Ti West’s In a Valley of Violence succeeds in spite of itself, a revenge western with just enough atmosphere, action, and clever banter to balance the routinely written and performed cardboard characters, awkward staging and pacing, and simplistic narrative.
The Production: 3/5
Ti West’s In a Valley of Violence succeeds in spite of itself, a revenge western with just enough atmosphere, action, and clever banter to balance the routinely written and performed cardboard characters, awkward staging and pacing, and simplistic narrative. Some talented personnel before and behind the camera haven’t worked up much of a sweat in bringing this fairly predictable if nevertheless entertaining oater to the screen.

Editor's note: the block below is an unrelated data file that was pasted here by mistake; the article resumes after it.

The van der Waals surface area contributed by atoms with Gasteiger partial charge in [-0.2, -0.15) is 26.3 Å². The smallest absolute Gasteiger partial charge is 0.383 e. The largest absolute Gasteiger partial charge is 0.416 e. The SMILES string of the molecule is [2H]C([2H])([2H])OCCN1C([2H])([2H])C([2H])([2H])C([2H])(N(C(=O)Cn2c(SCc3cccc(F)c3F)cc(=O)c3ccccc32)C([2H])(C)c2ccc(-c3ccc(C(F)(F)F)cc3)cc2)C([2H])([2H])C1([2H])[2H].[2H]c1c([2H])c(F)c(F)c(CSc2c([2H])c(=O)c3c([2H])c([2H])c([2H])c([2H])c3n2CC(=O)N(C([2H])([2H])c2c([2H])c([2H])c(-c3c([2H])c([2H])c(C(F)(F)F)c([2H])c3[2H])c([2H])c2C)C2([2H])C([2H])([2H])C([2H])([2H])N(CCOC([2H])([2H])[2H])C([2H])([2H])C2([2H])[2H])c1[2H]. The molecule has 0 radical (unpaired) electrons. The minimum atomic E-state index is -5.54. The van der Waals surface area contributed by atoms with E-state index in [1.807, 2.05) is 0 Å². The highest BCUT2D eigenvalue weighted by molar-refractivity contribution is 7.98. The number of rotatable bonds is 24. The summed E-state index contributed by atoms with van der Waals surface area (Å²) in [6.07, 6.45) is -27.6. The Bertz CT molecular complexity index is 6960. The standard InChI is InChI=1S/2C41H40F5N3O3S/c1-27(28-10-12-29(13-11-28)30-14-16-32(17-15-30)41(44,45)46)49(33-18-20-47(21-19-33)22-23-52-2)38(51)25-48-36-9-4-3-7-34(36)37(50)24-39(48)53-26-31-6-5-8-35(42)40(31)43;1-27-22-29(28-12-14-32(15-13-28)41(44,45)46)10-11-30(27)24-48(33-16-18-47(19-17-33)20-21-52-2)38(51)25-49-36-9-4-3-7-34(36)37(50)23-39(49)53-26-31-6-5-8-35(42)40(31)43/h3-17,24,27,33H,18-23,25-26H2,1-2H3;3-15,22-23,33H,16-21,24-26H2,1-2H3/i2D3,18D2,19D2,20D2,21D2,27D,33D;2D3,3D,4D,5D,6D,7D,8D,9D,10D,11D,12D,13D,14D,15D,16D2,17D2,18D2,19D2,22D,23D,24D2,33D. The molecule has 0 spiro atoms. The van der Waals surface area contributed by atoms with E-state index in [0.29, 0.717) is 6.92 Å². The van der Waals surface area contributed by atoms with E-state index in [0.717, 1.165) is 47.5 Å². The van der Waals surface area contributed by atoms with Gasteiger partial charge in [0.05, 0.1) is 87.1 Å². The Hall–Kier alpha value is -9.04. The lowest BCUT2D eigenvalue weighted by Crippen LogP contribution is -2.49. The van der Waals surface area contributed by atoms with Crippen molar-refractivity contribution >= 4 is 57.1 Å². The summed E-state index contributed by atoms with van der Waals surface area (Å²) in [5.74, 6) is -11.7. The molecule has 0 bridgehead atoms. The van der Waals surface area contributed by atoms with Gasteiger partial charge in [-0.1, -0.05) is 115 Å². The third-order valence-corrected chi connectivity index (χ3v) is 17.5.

A drifter named Paul (Ethan Hawke) arrives in Denton, New Mexico, a dried-up town in more ways than one, with his trusty collie Abbie (Jumpy) by his side on his way to Mexico and hopefully a new start in life. But he’s accosted by the bombastic town bully Gilly Martin (James Ransone) who underestimates Paul’s inner turmoil and simmering rage. When Paul levels Gilly with a single punch, the bully’s bruised ego won’t tolerate his father Marshal Martin’s (John Travolta) order to leave the stranger alone. Gilly and his buddies Tubby (Tommy Nohilly), Harris (Toby Huss), and Roy (Larry Fessenden) ambush the stranger outside of town, kill his dog, and throw Paul down a rocky cliff assuming he’s dead. But the grizzled Paul is tougher than even they estimate, and he returns to Denton with vengeance on his mind.